Commercial inshore fishing activity in the British Indian Ocean Territory

A fishery has existed for a number of decades in the British Indian Ocean Territory (BIOT) targeted at demersal species, principally lethrinids, lutjanids and serranids. It occurs on the banks and around the five atolls of the Chagos Archipelago. Historical catch and effort data relating to the fishery are available since 1977 from records of Albion Fisheries Research Centre (Mauritius), and since 1991 from BIOT Authority logbook records. A joint British/Mauritian observer programme related to this fishery has operated since 1994, which, in addition to verifying catch and effort data by species, has collected biological information on the most important species caught. This paper presents an analysis of the available research and fishery data from the bank reef fishery on the Chagos Archipelago to the end of 1997. In recent years the fishery has yielded catches of around 300 tonnes per annum, comprised mostly of lethrinids (60% of the catch or more), which are targeted in shallow water (30 50 m) on the banks. Fishing effort is sporadic, and fin fish catch rate data presently show no indications of overfishing. Biological reference points for management indicate the status of the resource and highlight certain localities where the need for potential additional management controls is greatest. Careful monitoring of the inshore fishery is a priority of the BIOT Authorities, and management objectives and instruments are reviewed annually. The primary management objective is conservation, whilst permitting Mauritian mothership dory hook and line ventures to fish as they have previously done. Existing management instruments are described.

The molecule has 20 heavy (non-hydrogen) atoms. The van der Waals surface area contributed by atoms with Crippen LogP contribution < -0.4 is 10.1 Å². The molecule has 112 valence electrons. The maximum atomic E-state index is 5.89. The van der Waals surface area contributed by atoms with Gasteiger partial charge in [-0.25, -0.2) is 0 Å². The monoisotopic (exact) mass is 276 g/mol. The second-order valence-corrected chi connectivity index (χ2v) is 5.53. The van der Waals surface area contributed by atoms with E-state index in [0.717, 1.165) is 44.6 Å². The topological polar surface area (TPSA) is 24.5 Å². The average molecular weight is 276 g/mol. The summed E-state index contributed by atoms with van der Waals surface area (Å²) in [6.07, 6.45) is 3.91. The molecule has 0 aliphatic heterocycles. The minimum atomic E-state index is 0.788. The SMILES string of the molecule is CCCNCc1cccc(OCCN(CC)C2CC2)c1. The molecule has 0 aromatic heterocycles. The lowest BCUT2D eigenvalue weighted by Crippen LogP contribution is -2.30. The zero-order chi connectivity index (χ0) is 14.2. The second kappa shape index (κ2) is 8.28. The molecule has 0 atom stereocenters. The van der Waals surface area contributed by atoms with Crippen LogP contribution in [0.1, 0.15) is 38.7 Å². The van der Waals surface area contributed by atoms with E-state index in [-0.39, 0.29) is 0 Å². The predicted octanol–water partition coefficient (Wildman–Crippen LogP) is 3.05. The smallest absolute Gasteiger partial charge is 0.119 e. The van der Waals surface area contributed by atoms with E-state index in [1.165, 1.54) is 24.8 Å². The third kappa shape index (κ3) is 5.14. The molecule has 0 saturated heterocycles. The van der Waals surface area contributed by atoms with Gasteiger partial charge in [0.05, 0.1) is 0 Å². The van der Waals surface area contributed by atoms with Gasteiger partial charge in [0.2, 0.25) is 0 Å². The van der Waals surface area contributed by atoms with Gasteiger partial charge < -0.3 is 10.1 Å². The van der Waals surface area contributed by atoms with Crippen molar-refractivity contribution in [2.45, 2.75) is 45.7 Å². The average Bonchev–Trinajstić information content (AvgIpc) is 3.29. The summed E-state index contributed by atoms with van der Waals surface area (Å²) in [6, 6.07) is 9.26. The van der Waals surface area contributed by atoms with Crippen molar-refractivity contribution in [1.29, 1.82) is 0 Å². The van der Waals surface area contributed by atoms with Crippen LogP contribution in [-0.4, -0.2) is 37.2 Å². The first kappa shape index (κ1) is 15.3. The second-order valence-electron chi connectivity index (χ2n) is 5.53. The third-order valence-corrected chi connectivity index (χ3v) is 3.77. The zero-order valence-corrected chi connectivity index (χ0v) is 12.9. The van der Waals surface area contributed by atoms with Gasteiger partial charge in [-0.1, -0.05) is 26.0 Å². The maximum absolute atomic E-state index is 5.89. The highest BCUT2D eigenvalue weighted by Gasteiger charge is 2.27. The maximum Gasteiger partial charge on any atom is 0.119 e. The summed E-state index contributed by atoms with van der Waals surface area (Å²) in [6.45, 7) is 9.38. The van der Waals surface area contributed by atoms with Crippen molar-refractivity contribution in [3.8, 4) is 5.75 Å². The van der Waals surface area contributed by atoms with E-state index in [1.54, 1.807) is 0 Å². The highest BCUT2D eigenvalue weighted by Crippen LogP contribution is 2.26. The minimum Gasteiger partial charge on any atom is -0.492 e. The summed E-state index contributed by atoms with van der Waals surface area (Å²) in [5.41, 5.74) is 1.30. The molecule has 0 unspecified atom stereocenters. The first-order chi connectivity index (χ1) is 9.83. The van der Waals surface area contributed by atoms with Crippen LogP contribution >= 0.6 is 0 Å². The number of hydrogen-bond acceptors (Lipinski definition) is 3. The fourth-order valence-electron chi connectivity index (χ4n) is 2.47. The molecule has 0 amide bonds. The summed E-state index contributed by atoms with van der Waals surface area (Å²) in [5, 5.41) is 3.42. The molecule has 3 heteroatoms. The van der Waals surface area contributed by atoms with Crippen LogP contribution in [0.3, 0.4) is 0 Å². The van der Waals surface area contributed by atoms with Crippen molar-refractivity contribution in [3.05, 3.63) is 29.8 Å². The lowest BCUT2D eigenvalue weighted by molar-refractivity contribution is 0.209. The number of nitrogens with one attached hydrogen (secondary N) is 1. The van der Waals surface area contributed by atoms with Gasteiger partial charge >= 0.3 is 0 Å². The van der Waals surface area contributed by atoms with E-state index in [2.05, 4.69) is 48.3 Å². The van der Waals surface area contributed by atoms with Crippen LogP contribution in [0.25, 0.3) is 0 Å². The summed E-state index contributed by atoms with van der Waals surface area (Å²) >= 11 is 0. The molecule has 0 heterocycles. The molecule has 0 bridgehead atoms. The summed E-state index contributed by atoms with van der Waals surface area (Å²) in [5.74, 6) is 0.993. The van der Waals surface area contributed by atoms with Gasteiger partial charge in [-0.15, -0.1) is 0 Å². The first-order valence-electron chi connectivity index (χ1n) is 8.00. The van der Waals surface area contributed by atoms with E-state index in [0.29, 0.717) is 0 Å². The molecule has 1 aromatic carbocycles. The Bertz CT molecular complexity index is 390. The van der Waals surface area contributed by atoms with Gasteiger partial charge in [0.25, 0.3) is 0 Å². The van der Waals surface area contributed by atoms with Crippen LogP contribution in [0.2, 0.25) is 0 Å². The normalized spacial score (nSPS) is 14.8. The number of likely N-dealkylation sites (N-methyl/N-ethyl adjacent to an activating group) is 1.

Mees C , Pilling G , Barry C .
fish, demersal, mothership-dory, assessment, management, conservation, lethrinid, lutjanid, serranid